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N.J. Tuition Aid Is Going Up. Here’s How Much College Students Can Get This Year.
9/26/2022 | General
By Camille Furst | NJ Advance Media for

Some New Jersey college students who qualify for financial aid will receive more money in their award packages from the state this year.

The state budget allocated $478 million in funding for tuition aid grants, known as TAG, for low- and moderate-income college students for the 2022-2023 school year, state officials said. That's an increase of $5 million over last year and will result in bigger TAG awards for many students.
However, the increases are coming as tuition is going up at nearly all of New Jersey's four-year colleges and universities.
Students who qualify for TAG grants to help pay their tuition will receive 3% more than last year, according to officials at the Higher Education Student Assistance Authority, the state agency known as HESAA that approved the award increases over the summer.

"Expanding access to higher education by reducing financial barriers for students opens the door to countless opportunities they may not have otherwise had," Gov. Phil Murphy said when the award increases were announced.

The state also used the extra funding to adjust eligibility criteria, meaning more students who have "significant financial need" will get grants, HESAA officials said.

The tuition grants will vary based on various factors, including students' family income and which school they attend.

Under the new state TAG award table for undergraduates:

  • Public research universities: Full-time students attending Rutgers University, Rowan University and New Jersey's other large state research schools can receive a maximum yearly TAG grant of $10,344.
  • State colleges: Full-time students attending The College of New Jersey and the other four-year public colleges can receive a maximum annual TAG grant of $8,960.
  • Private colleges: Full-time students attending Fairleigh Dickinson University, Seton Hall University and the state's other non-profit, independent colleges can receive a maximum annual TAG grant of $13,590.
  • County colleges: Full time-undergraduates attending the state's public two-year schools can received a maximum annual TAG grant of $2,924. Part-time county college students can also receive awards up to $1,097 per semester, depending on how many credits they take.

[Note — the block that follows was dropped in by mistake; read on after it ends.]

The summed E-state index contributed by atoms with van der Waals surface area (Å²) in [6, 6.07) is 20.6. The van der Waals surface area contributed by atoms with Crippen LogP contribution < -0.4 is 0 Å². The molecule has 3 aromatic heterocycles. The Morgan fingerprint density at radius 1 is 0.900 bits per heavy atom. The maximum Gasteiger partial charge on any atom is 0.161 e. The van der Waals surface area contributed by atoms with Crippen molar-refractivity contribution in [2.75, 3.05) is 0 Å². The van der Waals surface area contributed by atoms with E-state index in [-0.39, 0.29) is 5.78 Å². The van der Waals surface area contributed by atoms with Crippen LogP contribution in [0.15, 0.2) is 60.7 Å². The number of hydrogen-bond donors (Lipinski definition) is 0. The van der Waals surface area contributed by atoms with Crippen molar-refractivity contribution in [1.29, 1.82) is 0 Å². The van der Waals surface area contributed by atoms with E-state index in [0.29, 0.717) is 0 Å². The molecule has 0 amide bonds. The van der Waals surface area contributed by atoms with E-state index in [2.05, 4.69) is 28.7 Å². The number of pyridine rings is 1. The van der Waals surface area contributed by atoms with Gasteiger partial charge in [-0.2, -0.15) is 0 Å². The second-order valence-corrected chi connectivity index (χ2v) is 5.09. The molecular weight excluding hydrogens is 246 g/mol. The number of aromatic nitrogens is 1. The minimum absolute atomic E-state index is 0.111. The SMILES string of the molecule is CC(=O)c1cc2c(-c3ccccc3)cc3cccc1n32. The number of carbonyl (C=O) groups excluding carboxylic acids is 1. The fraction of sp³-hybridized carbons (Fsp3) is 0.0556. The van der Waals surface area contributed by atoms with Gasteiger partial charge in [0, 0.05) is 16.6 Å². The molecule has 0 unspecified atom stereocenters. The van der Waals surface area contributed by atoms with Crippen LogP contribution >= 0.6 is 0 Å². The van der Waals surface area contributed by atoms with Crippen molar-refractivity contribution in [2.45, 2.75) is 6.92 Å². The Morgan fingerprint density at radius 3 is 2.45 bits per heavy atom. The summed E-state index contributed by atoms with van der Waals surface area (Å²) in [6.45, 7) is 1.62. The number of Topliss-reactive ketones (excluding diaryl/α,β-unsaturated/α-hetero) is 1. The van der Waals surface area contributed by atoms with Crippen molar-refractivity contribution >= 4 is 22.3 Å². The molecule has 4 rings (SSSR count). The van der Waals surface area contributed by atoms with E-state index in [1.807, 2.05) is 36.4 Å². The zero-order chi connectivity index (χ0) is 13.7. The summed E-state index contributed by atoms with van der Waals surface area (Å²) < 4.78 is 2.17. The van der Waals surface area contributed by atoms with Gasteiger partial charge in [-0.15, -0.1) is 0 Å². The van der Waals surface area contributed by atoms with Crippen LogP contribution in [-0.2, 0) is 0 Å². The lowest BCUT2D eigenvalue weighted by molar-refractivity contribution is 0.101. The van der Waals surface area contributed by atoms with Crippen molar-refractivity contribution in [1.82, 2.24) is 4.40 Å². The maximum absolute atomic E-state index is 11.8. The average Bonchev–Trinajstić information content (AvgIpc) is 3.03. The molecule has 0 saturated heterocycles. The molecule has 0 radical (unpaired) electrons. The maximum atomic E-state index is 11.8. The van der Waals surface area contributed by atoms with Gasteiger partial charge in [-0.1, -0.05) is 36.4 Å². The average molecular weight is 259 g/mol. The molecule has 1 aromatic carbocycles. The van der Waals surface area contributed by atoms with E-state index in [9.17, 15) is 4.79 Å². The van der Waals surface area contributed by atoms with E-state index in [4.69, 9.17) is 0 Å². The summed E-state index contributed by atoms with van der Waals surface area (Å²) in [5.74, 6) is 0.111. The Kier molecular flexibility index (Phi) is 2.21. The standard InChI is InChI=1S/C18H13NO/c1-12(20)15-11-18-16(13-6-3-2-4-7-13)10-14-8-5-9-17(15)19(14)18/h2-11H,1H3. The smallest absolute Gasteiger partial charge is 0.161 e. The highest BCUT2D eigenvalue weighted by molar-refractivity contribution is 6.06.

TAG grants are usually one piece of a New Jersey student's financial aid package. Students can add to their totals with federal aid, including Pell grants. They can also win scholarships, apply for grants directly from their colleges or outside groups and qualify for state or federal loans.

The state aid increases for New Jersey students come as many critics say federal officials and state governments are not doing enough to hold down ever-increasing tuition costs. President Joe Biden recently announced some student loan debt could be forgiven for certain borrowers.

New Jersey's traditional four-year colleges and universities increased tuition by an average of 3% this year, according to an NJ Advance Media analysis of data provided by the schools.

Seton Hall, a private Catholic institution based in South Orange, increased tuition and fees 4.4% this year, the largest increase among the state's traditional four-year colleges. Without financial aid or merit aid, students will have to pay $48,960 in annual tuition and fees.

However, Seton Hall officials said they also increased aid to students, handing out a record-high $158 million in scholarships.

Rutgers, the state's largest university, will charge $16,263 a year in tuition and fees this year on its New Brunswick-Piscataway campus, or 2.9% more than last year. Students on the Camden and Newark campuses will pay slightly less.

Those totals do not include room, board, books, transportation and other costs that can add another $10,000 to $20,000 more to the total bill for some students at area colleges.

Other schools, including Bloomfield College and Saint Elizabeth University, didn't increase tuition this fall. Both schools said they froze costs due to families' financial hardship from inflation and the COVID-19 pandemic.

The state's funding increase for TAG grants and other new college aid programs is "groundbreaking," David Socolow, executive director of HESAA, said in a statement.

The agency will use the additional funds from the state to "make college more affordable and help students close the funding gap to achieve their academic and career goals," Socolow added.

The state budget also increases funding for the Community College Opportunity Grant program, known as CCOG, which provide additional tuition help for New Jerseyans to attend one of the state's community colleges.

The budget increases the CCOG grant funding by $8 million, officials said. With the additional funds, community college students from families with adjusted gross incomes between $65,001 and $80,000 are now eligible for grants that cover nearly half the cost of tuition.

Students with family adjusted gross incomes of $65,000 and under will continue to be eligible to attend community college tuition-free in New Jersey.

About 7,000 more students will now be eligible for CCOG grants due to the change in income limits, state officials said. In total, more than 20,000 students are expected to receive community college grants this year.

The budget also increases the Governor's Urban Scholarship program, known as GUS, by $150,000. Eligible New Jersey students who live in one of the 33 designated high-need communities can receive awards of $1,000 per year.

"The increased funding in this year's budget represents my administration's ongoing commitment to supporting equitable access to high-quality education for all New Jerseyans," Murphy said in the statement.